When I met my husband, Ben, I had moved to Washington State from Arizona, where I graduated high school. My father and most of my family lived there in Washington and my paternal grandmother had offered to pay for my community college education if I came to live in Washington. When I agreed, my dad had been sober for the first time in years and I planned to move into his house. Shortly before leaving Arizona, I discovered he had started drinking again and it was too late to change my plans. The next year was tumultuous, painful, and full of grief for me. Alcoholism is truly a devastating disease.
I met my husband through a small young adult group. We would read Christian non-fiction and discuss it. It was led by some married couples and not a part of any church (remember my church fixation?). Ben was in a discipleship program where he lived in cabins with other young adults and they had daily classes on the Bible and other topics. It ended with a mission trip. He was (and still is) very quiet in group settings and I barely remember him speaking during our discussions. I am pretty outspoken, so I’m sure he knew full well how opinionated I was (he knows this even better now). When we started dating (6 years ago on Valentine’s Day) I was smoking and in a very dark place, despite fully believing in God and his goodness. Ben encouraged me to stop smoking and we soon became inseparable. We married, when we were both 20, 8 whole months later.
We were attending a church through which Ben had a worship leader internship and he really adored the pastor. It was still a struggle for me to want to go to church on Sundays and we would often fight about it. After our honeymoon I decided that I felt like birth control went against the character of God and that I thought it was wrong. Ben was not as sure, but supported my conviction to stop using birth control. Gwen was born 15 months after we said, “I do”.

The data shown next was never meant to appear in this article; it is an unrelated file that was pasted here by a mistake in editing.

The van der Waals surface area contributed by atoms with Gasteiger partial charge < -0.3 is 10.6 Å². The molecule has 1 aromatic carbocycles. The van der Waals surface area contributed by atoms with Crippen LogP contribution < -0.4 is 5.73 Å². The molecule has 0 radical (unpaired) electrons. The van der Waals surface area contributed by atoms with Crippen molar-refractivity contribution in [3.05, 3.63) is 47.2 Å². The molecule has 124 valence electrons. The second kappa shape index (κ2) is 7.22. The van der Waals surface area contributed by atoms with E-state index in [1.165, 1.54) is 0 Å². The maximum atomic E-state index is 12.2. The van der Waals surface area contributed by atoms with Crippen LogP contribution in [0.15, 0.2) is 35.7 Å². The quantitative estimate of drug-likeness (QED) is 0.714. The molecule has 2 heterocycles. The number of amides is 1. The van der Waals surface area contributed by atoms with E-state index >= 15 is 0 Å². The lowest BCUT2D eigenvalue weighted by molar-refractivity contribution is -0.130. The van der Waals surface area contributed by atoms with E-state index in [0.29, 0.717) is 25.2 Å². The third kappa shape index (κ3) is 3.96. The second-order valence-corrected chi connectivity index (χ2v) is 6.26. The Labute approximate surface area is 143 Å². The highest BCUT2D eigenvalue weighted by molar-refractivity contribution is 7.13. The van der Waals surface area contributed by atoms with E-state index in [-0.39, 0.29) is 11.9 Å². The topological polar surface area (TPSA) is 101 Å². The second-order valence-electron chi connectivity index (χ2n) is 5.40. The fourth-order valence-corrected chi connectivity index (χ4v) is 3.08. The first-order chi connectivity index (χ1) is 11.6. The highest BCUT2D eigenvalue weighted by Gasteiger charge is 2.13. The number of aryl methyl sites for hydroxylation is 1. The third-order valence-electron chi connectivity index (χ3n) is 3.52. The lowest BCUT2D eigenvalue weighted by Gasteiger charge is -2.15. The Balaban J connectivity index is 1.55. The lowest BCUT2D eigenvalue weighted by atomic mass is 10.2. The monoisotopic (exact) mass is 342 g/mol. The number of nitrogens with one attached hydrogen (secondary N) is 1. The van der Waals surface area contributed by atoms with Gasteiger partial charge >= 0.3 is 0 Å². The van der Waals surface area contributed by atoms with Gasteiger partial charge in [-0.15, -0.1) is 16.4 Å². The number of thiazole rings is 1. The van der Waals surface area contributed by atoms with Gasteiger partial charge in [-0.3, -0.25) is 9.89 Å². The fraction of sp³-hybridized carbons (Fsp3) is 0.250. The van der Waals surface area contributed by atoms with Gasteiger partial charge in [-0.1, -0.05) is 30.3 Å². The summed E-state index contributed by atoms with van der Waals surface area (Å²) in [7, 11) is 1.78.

When Gwen was about 3 months old we moved to Arizona. This was a pivotal decision in our marriage and lives. Ben had lived nowhere else but this small Washington town and his parents were very sadden by our move. After arriving we started searching for a “home church” right away. This was when we became disillusioned with the evangelical way of thinking. There were so many churches, so many denominations, how could we know which one was “right”? We lived in Phoenix, which is a city of millions, so you can imagine the sheer number of churches that were in our area. We probably went to ten or more different churches. We’d stick with one a few Sundays and then something would happen or someone would say something, and we’d stop. Eventually we stopped making any effort to attend church.
What followed was a difficult season for both of us. God was what connected Ben and I. We grew up very differently and were extremely unique from one another. For a while, it seemed we could only bond over Gwen. We fought constantly and even considered separating. We must have liked each other at times because while living in Phoenix we became pregnant again when Gwen was 10 months old. We lived in a one bedroom apartment at the time and I was honestly devastated by the news.
After Avalene was born something in me shifted. I knew she was a gift and I could finally see that, even if while I was pregnant I struggled. I missed the Lord. I knew he was always with me, but I started to feel my absence from him. One day as I was driving around to kill time with my two under two girls, I drove past a sign advertising a Catholic radio station. I tuned in and coming from my speakers was the voice of a woman who had written, with her husband, several parenting books I nearly worshipped. I sat in my car in awe about what I was hearing. She and her husband had become Catholic and she was linking all of their parenting beliefs to their faith. It was beautiful and just the encouragement I needed. I started listening to that station every time I was in the car and downloaded the app so I could listen at home too. I would sit in my car for as long as I could - even after arriving at my destinations - so I could keep listening to the wisdom streaming through my speakers.